Earwigs belong to their own small order of insects. Most are easily recognizable by having a pair of cerci at the end of their long abdomens. Immature earwigs have straight cerci that remain so in adult females but generally become curved in adult males. Earwigs use their cerci to defend themselves and for grasping prey or each other during mating.
Most earwigs scavenge on dead plants and animals. Some are insect predators and others may eat and damage live plants. Earwigs need cool and moist environments, so they are usually active at night and spend the day hiding under tree bark or objects on the ground. After mating in the fall, adult pairs overwinter in soil together. When males leave in the spring, females lay eggs and continue to care for their offspring through the early nymphal stages, a behavior that is unusual in non-social insects.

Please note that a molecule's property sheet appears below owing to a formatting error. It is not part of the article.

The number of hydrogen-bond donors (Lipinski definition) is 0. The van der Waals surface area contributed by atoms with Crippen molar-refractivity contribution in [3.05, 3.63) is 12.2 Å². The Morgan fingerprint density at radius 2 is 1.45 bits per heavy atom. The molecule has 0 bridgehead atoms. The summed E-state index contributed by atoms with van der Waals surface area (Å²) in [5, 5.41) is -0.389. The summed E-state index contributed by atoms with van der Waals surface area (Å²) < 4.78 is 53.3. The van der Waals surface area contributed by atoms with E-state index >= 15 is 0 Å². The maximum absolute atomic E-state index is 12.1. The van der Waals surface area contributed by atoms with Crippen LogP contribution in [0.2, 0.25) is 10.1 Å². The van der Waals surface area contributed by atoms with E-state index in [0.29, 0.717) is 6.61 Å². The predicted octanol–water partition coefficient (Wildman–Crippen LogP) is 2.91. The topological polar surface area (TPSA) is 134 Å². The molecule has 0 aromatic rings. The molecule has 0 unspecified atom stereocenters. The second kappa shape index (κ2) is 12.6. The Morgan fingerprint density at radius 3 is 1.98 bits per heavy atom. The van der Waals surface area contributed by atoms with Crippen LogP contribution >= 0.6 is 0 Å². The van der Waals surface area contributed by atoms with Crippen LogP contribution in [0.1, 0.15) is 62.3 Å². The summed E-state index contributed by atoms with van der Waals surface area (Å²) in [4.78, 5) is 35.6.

Earwigs are noticed most during late spring to early summer as new populations begin to emerge from the soil around structures. Depending on the population pressure, treatment targeted to exterior building perimeters, plant beds and/or lawns will be most effective. Several treatment options are available and include granular baits, granular insecticides that are watered into soil and liquid residuals.